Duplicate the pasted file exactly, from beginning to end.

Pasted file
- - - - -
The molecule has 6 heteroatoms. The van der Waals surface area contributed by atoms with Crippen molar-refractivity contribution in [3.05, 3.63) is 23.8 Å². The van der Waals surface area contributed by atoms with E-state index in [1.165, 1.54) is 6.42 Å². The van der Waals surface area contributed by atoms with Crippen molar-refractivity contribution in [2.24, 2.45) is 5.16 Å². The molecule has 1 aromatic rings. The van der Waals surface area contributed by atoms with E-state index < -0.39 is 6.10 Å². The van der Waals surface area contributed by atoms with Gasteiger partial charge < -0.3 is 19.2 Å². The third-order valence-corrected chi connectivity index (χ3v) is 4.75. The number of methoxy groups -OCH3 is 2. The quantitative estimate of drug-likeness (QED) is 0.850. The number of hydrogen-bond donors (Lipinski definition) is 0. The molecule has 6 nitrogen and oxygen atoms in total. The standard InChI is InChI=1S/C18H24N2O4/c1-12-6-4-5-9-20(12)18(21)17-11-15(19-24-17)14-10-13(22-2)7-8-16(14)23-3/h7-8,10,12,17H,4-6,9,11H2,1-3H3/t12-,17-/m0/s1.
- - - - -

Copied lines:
The molecule has 6 heteroatoms. The van der Waals surface area contributed by atoms with Crippen molar-refractivity contribution in [3.05, 3.63) is 23.8 Å². The van der Waals surface area contributed by atoms with E-state index in [1.165, 1.54) is 6.42 Å². The van der Waals surface area contributed by atoms with Crippen molar-refractivity contribution in [2.24, 2.45) is 5.16 Å². The molecule has 1 aromatic rings. The van der Waals surface area contributed by atoms with E-state index < -0.39 is 6.10 Å². The van der Waals surface area contributed by atoms with Gasteiger partial charge < -0.3 is 19.2 Å². The third-order valence-corrected chi connectivity index (χ3v) is 4.75. The number of methoxy groups -OCH3 is 2. The quantitative estimate of drug-likeness (QED) is 0.850. The number of hydrogen-bond donors (Lipinski definition) is 0. The molecule has 6 nitrogen and oxygen atoms in total. The standard InChI is InChI=1S/C18H24N2O4/c1-12-6-4-5-9-20(12)18(21)17-11-15(19-24-17)14-10-13(22-2)7-8-16(14)23-3/h7-8,10,12,17H,4-6,9,11H2,1-3H3/t12-,17-/m0/s1.